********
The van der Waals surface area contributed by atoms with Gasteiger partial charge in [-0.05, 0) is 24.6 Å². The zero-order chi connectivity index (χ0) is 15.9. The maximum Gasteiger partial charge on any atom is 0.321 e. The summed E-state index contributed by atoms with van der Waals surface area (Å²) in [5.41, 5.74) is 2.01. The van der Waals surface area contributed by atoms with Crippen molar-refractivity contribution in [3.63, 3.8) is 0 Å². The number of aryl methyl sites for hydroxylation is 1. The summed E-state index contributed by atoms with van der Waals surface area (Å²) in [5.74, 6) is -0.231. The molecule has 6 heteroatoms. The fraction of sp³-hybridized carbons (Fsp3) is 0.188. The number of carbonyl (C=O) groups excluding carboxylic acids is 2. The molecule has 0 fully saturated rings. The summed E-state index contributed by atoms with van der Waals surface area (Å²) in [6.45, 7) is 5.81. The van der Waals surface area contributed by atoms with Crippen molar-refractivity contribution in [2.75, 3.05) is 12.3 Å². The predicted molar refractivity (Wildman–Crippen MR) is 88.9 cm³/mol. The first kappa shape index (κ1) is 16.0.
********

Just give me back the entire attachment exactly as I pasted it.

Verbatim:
The van der Waals surface area contributed by atoms with Gasteiger partial charge in [-0.05, 0) is 24.6 Å². The zero-order chi connectivity index (χ0) is 15.9. The maximum Gasteiger partial charge on any atom is 0.321 e. The summed E-state index contributed by atoms with van der Waals surface area (Å²) in [5.41, 5.74) is 2.01. The van der Waals surface area contributed by atoms with Crippen molar-refractivity contribution in [3.63, 3.8) is 0 Å². The number of aryl methyl sites for hydroxylation is 1. The summed E-state index contributed by atoms with van der Waals surface area (Å²) in [5.74, 6) is -0.231. The molecule has 6 heteroatoms. The fraction of sp³-hybridized carbons (Fsp3) is 0.188. The number of carbonyl (C=O) groups excluding carboxylic acids is 2. The molecule has 0 fully saturated rings. The summed E-state index contributed by atoms with van der Waals surface area (Å²) in [6.45, 7) is 5.81. The van der Waals surface area contributed by atoms with Crippen molar-refractivity contribution in [2.75, 3.05) is 12.3 Å². The predicted molar refractivity (Wildman–Crippen MR) is 88.9 cm³/mol. The first kappa shape index (κ1) is 16.0.